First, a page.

When it comes to healthy eating, we all have questions to ask a dietitian—conflicting information is everywhere. Our Registered Dietitian answers some common questions about diet and nutrition.
Questions to Ask a Dietitian
August 18, 2022 by Counseling and Wellness Center of Pittsburgh dietician, dietitian, dietitian nutritionist, dietitian nutritionist near me, healthy eating, healthy food, keto diet, ketogenic diet, Nutrition Counseling, Nutritionist, registered dietitian, registered licensed dietitian 0 comments
Q: Is vegetarian (or keto, or…) the best way to eat?
A: There’s not one best way to eat. We are all unique, and some individuals may have various medical conditions that play a role in the way we fuel our bodies and the food choices we make. The best plan for you is that one that meets your medical and nutritional needs. And one that is enjoyable, accessible, and something you are able to stick with for the long term. By meeting with a registered dietitian, they can help you navigate and understand the best possible plan for you.
Q: How many glasses of water should I consume daily?
A: Staying hydrated is very important for many reasons related to our bodily functions, such as maintaining a normal body temperature and removing waste through urination, perspiration, and bowel movements. So it is essential to make sure we are consuming enough water throughout the day. Consider your thirst sensation as being the best indicator that you need to drink. Make sure to keep beverages visible so you remember to take a sip throughout the day. Although there is not a static number of ounces for everyone, aim to consume water with each meal and snack.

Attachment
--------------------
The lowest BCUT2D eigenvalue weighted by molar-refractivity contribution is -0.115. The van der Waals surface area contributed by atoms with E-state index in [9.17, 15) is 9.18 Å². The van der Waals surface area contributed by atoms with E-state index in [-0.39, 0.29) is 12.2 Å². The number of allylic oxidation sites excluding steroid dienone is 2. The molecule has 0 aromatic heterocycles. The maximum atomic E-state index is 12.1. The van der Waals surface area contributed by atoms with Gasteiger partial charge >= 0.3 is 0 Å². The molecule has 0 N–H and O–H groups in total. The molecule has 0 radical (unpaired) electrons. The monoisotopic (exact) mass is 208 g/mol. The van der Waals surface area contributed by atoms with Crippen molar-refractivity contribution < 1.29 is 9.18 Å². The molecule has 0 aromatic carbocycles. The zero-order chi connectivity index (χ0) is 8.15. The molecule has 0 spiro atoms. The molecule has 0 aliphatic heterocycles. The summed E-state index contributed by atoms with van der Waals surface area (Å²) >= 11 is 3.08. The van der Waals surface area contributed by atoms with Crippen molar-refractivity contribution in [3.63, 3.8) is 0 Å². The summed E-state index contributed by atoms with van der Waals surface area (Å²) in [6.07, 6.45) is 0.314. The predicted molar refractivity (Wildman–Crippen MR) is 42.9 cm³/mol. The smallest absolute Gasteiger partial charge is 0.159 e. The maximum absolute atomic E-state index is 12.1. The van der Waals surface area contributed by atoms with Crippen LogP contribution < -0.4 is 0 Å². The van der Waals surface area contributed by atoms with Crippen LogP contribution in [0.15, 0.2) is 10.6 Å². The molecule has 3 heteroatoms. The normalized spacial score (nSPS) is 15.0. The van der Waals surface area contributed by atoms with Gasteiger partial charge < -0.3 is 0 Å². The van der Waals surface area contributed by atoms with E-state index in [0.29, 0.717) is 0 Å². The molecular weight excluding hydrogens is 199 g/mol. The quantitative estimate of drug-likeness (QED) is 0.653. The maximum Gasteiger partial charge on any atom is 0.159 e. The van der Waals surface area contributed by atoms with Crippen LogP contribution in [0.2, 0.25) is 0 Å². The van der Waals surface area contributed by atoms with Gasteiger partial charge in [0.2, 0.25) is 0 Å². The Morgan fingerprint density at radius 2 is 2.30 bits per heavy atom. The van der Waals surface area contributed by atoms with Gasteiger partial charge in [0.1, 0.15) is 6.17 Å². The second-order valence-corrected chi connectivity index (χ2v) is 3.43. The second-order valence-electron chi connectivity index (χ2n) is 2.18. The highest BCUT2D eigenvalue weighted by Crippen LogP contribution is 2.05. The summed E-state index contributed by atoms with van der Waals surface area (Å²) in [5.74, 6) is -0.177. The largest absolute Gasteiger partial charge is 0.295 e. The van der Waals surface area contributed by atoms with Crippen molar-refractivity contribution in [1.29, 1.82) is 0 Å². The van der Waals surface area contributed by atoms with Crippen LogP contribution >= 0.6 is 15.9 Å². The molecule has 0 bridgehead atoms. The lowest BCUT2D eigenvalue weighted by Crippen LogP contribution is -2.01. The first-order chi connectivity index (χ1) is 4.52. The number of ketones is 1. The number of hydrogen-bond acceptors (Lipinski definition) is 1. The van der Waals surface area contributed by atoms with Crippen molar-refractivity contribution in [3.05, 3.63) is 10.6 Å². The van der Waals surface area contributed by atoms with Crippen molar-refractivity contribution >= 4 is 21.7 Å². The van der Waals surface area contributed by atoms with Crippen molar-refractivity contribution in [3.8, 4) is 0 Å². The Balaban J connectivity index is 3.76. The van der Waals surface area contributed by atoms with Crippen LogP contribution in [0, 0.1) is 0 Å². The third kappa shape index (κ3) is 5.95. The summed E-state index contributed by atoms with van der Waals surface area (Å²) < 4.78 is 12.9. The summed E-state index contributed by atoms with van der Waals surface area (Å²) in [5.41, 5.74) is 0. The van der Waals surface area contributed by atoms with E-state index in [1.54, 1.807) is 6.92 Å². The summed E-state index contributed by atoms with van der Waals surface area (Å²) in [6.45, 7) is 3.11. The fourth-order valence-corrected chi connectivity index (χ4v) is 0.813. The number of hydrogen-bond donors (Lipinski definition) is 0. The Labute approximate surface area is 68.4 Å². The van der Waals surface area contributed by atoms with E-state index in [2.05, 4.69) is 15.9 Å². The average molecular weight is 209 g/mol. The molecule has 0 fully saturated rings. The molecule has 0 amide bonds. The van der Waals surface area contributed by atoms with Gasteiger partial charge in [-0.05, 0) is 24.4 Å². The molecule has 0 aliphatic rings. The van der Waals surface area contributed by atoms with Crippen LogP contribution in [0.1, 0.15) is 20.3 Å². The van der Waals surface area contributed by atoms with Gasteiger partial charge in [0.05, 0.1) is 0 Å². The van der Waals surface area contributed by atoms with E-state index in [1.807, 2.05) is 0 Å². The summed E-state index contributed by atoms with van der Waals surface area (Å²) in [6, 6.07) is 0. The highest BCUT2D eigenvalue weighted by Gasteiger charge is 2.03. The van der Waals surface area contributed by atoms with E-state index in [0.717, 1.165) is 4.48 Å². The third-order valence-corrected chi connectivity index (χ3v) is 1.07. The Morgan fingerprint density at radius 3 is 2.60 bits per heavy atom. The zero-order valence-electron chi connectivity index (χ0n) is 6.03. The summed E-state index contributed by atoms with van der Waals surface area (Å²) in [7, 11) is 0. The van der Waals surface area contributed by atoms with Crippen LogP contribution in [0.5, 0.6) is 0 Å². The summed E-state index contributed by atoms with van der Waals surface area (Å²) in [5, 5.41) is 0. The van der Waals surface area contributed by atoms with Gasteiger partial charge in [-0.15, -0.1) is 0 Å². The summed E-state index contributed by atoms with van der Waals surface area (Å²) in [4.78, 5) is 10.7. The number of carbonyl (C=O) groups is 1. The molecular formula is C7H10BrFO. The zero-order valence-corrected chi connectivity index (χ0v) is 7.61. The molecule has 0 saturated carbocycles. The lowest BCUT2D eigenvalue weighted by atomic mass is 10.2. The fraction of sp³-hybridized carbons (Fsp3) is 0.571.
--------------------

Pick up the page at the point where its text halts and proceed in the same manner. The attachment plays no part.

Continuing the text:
Q: Is food labeled “organic” more nutritious?
A: There are a plethora of marketing claims on products all throughout the grocery stores and markets. When a product or food is labeled as “organic”, this is referring to the method of farming, not the nutritional value of the product. An organic logo does not reflect the nutritional contents of the food, such as calories, fat, salt, or sugar. Nutritious foods, whether conventionally or organically grown, are those that provide a good source of fiber, protein, and are low in salt and saturated fat.
Q: Should I avoid fruit because it has too much sugar?
A: The number one source of added sugar for Americans in their diet is from sweetened beverages, such as soda and energy drinks. Fruit provides about 1% of the added sugars individuals consume. Of note, health advice to limit “added sugar” does not apply to the natural sugar in fruit. Even if Americans consumed the recommended daily amount of 1-2 cups per day, it wouldn’t come close to the volume of sugar from ultra-processed foods and beverages. Bottomline, keep enjoying fruit, especially those with skins and seeds, as these are great sources of fiber.